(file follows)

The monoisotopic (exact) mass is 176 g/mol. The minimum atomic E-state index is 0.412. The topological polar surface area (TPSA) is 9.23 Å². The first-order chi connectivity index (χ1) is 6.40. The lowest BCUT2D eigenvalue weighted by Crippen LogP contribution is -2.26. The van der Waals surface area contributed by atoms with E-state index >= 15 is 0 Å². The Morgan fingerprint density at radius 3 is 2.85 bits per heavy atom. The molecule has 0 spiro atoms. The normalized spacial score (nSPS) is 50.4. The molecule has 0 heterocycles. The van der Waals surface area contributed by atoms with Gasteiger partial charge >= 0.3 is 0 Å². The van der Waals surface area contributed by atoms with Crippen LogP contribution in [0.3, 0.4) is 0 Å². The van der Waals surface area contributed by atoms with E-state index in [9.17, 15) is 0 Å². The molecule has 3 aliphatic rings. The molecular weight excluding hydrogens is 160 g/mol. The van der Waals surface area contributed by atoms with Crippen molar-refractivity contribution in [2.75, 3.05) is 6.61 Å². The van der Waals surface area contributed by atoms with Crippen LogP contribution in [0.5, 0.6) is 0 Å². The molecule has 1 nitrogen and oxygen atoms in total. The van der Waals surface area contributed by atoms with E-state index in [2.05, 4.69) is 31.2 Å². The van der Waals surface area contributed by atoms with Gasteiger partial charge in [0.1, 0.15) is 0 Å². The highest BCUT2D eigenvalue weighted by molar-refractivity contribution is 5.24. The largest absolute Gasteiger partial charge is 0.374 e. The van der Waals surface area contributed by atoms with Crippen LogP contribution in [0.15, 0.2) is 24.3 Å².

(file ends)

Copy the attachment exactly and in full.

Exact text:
The monoisotopic (exact) mass is 176 g/mol. The minimum atomic E-state index is 0.412. The topological polar surface area (TPSA) is 9.23 Å². The first-order chi connectivity index (χ1) is 6.40. The lowest BCUT2D eigenvalue weighted by Crippen LogP contribution is -2.26. The van der Waals surface area contributed by atoms with E-state index >= 15 is 0 Å². The Morgan fingerprint density at radius 3 is 2.85 bits per heavy atom. The molecule has 0 spiro atoms. The normalized spacial score (nSPS) is 50.4. The molecule has 0 heterocycles. The van der Waals surface area contributed by atoms with Gasteiger partial charge >= 0.3 is 0 Å². The van der Waals surface area contributed by atoms with Crippen LogP contribution in [0.3, 0.4) is 0 Å². The van der Waals surface area contributed by atoms with E-state index in [9.17, 15) is 0 Å². The molecule has 3 aliphatic rings. The molecular weight excluding hydrogens is 160 g/mol. The van der Waals surface area contributed by atoms with Crippen molar-refractivity contribution in [2.75, 3.05) is 6.61 Å². The van der Waals surface area contributed by atoms with Crippen LogP contribution in [0.5, 0.6) is 0 Å². The molecule has 1 nitrogen and oxygen atoms in total. The van der Waals surface area contributed by atoms with E-state index in [2.05, 4.69) is 31.2 Å². The van der Waals surface area contributed by atoms with Gasteiger partial charge in [0.1, 0.15) is 0 Å². The highest BCUT2D eigenvalue weighted by molar-refractivity contribution is 5.24. The largest absolute Gasteiger partial charge is 0.374 e. The van der Waals surface area contributed by atoms with Crippen LogP contribution in [0.15, 0.2) is 24.3 Å².